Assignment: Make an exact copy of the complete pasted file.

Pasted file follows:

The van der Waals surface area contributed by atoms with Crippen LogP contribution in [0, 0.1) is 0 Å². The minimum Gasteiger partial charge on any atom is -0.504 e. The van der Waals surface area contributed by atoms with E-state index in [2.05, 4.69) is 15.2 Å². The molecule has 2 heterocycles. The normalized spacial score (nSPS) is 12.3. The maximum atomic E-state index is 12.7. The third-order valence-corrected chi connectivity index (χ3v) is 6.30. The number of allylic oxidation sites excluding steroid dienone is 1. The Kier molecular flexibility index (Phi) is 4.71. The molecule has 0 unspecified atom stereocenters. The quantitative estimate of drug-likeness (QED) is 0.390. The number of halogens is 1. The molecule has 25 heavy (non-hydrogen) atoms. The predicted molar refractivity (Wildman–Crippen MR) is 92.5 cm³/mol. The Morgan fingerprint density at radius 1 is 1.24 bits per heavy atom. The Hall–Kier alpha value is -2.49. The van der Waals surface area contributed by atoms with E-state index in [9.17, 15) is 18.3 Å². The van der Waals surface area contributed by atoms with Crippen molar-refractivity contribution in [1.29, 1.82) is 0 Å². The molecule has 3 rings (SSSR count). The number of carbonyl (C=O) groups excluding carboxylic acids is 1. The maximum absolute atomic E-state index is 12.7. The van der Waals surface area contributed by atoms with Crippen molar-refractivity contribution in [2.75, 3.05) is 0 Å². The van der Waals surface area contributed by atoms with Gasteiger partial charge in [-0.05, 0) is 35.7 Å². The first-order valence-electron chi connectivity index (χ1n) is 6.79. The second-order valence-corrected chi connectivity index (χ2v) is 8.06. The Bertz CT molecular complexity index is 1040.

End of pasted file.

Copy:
The van der Waals surface area contributed by atoms with Crippen LogP contribution in [0, 0.1) is 0 Å². The minimum Gasteiger partial charge on any atom is -0.504 e. The van der Waals surface area contributed by atoms with E-state index in [2.05, 4.69) is 15.2 Å². The molecule has 2 heterocycles. The normalized spacial score (nSPS) is 12.3. The maximum atomic E-state index is 12.7. The third-order valence-corrected chi connectivity index (χ3v) is 6.30. The number of allylic oxidation sites excluding steroid dienone is 1. The Kier molecular flexibility index (Phi) is 4.71. The molecule has 0 unspecified atom stereocenters. The quantitative estimate of drug-likeness (QED) is 0.390. The number of halogens is 1. The molecule has 25 heavy (non-hydrogen) atoms. The predicted molar refractivity (Wildman–Crippen MR) is 92.5 cm³/mol. The Morgan fingerprint density at radius 1 is 1.24 bits per heavy atom. The Hall–Kier alpha value is -2.49. The van der Waals surface area contributed by atoms with E-state index in [9.17, 15) is 18.3 Å². The van der Waals surface area contributed by atoms with Crippen molar-refractivity contribution in [1.29, 1.82) is 0 Å². The molecule has 3 rings (SSSR count). The number of carbonyl (C=O) groups excluding carboxylic acids is 1. The maximum absolute atomic E-state index is 12.7. The van der Waals surface area contributed by atoms with Crippen molar-refractivity contribution in [2.75, 3.05) is 0 Å². The van der Waals surface area contributed by atoms with Gasteiger partial charge in [-0.05, 0) is 35.7 Å². The first-order valence-electron chi connectivity index (χ1n) is 6.79. The second-order valence-corrected chi connectivity index (χ2v) is 8.06. The Bertz CT molecular complexity index is 1040.